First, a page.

From ABC News in Science, 22 April 2013:
Average temperatures around the world in the last thirty years of the 20th century were higher than any other time in nearly 1400 years.
That’s the conclusion of the first climate reconstruction to examine global climate change from a regional perspective by an international network of climatologists known as the PAGES 2k network.
Their findings, based on climate data from eight continental scale regions, including Australasia, Europe, North and South America, are published today in Nature Geoscience .
The data, which was derived from sources such as tree rings, glacier ice, pollen and corals, showed all regions except Antarctica experienced a long-term cooling trend that reversed abruptly in the 20th century.
“Excluding Antarctica, the 20th century average temperature among the six regions was about 0.4°C higher than the averaged temperatures of the preceding five centuries,” write the authors.
“Compared to the preceding five centuries, 20th-century warming in the four northern hemisphere regions was, on average, about twice that of the more strongly ocean-dominated regions of Australasia and South America (about 0.5°C compared with 0.2°C), with the greatest differences at northern high latitudes.”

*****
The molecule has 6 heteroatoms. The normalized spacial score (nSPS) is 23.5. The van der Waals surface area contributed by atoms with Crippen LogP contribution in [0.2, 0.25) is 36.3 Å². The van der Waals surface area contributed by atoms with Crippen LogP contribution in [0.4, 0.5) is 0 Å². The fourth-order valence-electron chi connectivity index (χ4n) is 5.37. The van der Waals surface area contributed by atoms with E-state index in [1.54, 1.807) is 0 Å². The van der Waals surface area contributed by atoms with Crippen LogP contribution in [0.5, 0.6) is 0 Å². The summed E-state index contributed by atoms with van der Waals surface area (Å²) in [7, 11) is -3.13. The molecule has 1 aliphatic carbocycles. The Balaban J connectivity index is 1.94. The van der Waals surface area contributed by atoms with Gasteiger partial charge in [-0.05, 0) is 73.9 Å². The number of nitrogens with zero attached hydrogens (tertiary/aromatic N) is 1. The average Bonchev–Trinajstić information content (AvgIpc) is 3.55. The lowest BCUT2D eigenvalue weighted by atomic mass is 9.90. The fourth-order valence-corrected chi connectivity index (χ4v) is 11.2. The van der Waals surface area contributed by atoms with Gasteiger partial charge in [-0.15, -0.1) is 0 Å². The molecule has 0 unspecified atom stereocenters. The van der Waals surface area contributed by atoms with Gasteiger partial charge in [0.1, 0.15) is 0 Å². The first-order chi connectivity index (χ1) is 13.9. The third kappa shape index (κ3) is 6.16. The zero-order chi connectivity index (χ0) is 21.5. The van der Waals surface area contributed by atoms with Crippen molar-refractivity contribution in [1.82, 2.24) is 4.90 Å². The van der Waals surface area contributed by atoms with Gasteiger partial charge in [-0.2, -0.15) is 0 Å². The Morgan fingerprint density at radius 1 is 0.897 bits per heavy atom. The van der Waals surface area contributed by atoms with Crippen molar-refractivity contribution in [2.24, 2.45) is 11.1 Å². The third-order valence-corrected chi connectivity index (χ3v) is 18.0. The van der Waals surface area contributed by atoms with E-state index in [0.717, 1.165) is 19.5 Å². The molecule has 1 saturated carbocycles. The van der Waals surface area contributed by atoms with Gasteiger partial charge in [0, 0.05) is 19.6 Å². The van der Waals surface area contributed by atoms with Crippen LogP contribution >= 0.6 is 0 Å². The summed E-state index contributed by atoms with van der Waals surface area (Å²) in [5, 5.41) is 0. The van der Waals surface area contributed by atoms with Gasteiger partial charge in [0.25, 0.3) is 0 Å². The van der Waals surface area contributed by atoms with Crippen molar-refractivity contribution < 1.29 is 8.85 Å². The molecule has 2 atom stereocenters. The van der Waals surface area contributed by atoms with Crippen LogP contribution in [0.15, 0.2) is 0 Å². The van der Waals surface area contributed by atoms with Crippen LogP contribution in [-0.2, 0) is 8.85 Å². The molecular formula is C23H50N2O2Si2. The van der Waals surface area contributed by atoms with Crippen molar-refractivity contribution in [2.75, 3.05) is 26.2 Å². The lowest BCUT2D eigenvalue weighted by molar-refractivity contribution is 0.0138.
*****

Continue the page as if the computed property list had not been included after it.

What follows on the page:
This is the first major effort to examine regional climate variability over the past two thousand years, says co-author and paleoclimatologist Dr Steven Phipps.
“Previous understanding of changes over this period have been based largely on the northern hemisphere because that’s where most of the records are and that’s where most of the scientists are, but what we’re doing here is extending it to the southern hemisphere as well,” says Phipps, research fellow at the University of New South Wales. Read more here.